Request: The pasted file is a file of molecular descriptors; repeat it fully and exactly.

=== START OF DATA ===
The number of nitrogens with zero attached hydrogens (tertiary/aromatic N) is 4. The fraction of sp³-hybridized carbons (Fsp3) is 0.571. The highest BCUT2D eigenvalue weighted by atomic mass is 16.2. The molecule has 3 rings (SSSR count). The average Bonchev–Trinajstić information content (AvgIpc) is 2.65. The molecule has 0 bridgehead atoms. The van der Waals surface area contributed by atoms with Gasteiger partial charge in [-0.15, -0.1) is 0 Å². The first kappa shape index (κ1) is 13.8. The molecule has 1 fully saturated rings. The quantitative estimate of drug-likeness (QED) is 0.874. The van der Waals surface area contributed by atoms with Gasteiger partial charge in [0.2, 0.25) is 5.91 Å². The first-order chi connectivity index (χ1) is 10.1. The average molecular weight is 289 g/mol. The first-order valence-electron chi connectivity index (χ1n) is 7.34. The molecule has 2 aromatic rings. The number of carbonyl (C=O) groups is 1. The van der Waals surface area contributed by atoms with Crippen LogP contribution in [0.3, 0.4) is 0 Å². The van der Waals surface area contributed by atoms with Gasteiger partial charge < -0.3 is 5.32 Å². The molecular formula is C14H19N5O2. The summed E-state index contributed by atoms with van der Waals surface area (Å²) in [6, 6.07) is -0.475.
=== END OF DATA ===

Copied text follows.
The number of nitrogens with zero attached hydrogens (tertiary/aromatic N) is 4. The fraction of sp³-hybridized carbons (Fsp3) is 0.571. The highest BCUT2D eigenvalue weighted by atomic mass is 16.2. The molecule has 3 rings (SSSR count). The average Bonchev–Trinajstić information content (AvgIpc) is 2.65. The molecule has 0 bridgehead atoms. The van der Waals surface area contributed by atoms with Gasteiger partial charge in [-0.15, -0.1) is 0 Å². The first kappa shape index (κ1) is 13.8. The molecule has 1 fully saturated rings. The quantitative estimate of drug-likeness (QED) is 0.874. The van der Waals surface area contributed by atoms with Gasteiger partial charge in [0.2, 0.25) is 5.91 Å². The first-order chi connectivity index (χ1) is 10.1. The average molecular weight is 289 g/mol. The first-order valence-electron chi connectivity index (χ1n) is 7.34. The molecule has 2 aromatic rings. The number of carbonyl (C=O) groups is 1. The van der Waals surface area contributed by atoms with Crippen LogP contribution in [0.3, 0.4) is 0 Å². The van der Waals surface area contributed by atoms with Gasteiger partial charge < -0.3 is 5.32 Å². The molecular formula is C14H19N5O2. The summed E-state index contributed by atoms with van der Waals surface area (Å²) in [6, 6.07) is -0.475.